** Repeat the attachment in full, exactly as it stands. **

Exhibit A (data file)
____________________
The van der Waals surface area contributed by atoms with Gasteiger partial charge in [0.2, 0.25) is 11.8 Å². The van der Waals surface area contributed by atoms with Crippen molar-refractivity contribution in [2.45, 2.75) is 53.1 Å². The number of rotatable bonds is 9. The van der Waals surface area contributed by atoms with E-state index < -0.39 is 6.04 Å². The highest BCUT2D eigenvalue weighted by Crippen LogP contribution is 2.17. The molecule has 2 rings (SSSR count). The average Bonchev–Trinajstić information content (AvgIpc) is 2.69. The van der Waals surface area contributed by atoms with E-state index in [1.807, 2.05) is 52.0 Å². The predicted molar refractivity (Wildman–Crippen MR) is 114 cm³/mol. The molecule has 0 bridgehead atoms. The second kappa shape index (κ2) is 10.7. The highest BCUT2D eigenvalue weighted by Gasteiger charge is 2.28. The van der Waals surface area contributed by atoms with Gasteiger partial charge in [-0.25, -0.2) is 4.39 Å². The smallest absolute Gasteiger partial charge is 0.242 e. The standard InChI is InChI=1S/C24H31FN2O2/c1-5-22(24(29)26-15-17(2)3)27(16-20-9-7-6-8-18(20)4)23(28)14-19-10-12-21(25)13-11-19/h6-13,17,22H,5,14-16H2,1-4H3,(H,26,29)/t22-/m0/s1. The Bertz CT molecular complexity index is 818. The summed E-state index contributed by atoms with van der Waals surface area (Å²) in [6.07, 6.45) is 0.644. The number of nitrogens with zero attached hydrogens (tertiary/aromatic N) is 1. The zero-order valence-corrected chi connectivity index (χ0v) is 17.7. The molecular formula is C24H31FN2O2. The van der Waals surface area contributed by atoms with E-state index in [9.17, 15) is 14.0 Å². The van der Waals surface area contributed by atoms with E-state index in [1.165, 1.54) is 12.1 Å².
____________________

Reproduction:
The van der Waals surface area contributed by atoms with Gasteiger partial charge in [0.2, 0.25) is 11.8 Å². The van der Waals surface area contributed by atoms with Crippen molar-refractivity contribution in [2.45, 2.75) is 53.1 Å². The number of rotatable bonds is 9. The van der Waals surface area contributed by atoms with E-state index < -0.39 is 6.04 Å². The highest BCUT2D eigenvalue weighted by Crippen LogP contribution is 2.17. The molecule has 2 rings (SSSR count). The average Bonchev–Trinajstić information content (AvgIpc) is 2.69. The van der Waals surface area contributed by atoms with E-state index in [1.807, 2.05) is 52.0 Å². The predicted molar refractivity (Wildman–Crippen MR) is 114 cm³/mol. The molecule has 0 bridgehead atoms. The second kappa shape index (κ2) is 10.7. The highest BCUT2D eigenvalue weighted by Gasteiger charge is 2.28. The van der Waals surface area contributed by atoms with Gasteiger partial charge in [-0.25, -0.2) is 4.39 Å². The smallest absolute Gasteiger partial charge is 0.242 e. The standard InChI is InChI=1S/C24H31FN2O2/c1-5-22(24(29)26-15-17(2)3)27(16-20-9-7-6-8-18(20)4)23(28)14-19-10-12-21(25)13-11-19/h6-13,17,22H,5,14-16H2,1-4H3,(H,26,29)/t22-/m0/s1. The Bertz CT molecular complexity index is 818. The summed E-state index contributed by atoms with van der Waals surface area (Å²) in [6.07, 6.45) is 0.644. The number of nitrogens with zero attached hydrogens (tertiary/aromatic N) is 1. The zero-order valence-corrected chi connectivity index (χ0v) is 17.7. The molecular formula is C24H31FN2O2. The van der Waals surface area contributed by atoms with E-state index in [9.17, 15) is 14.0 Å². The van der Waals surface area contributed by atoms with E-state index in [1.165, 1.54) is 12.1 Å².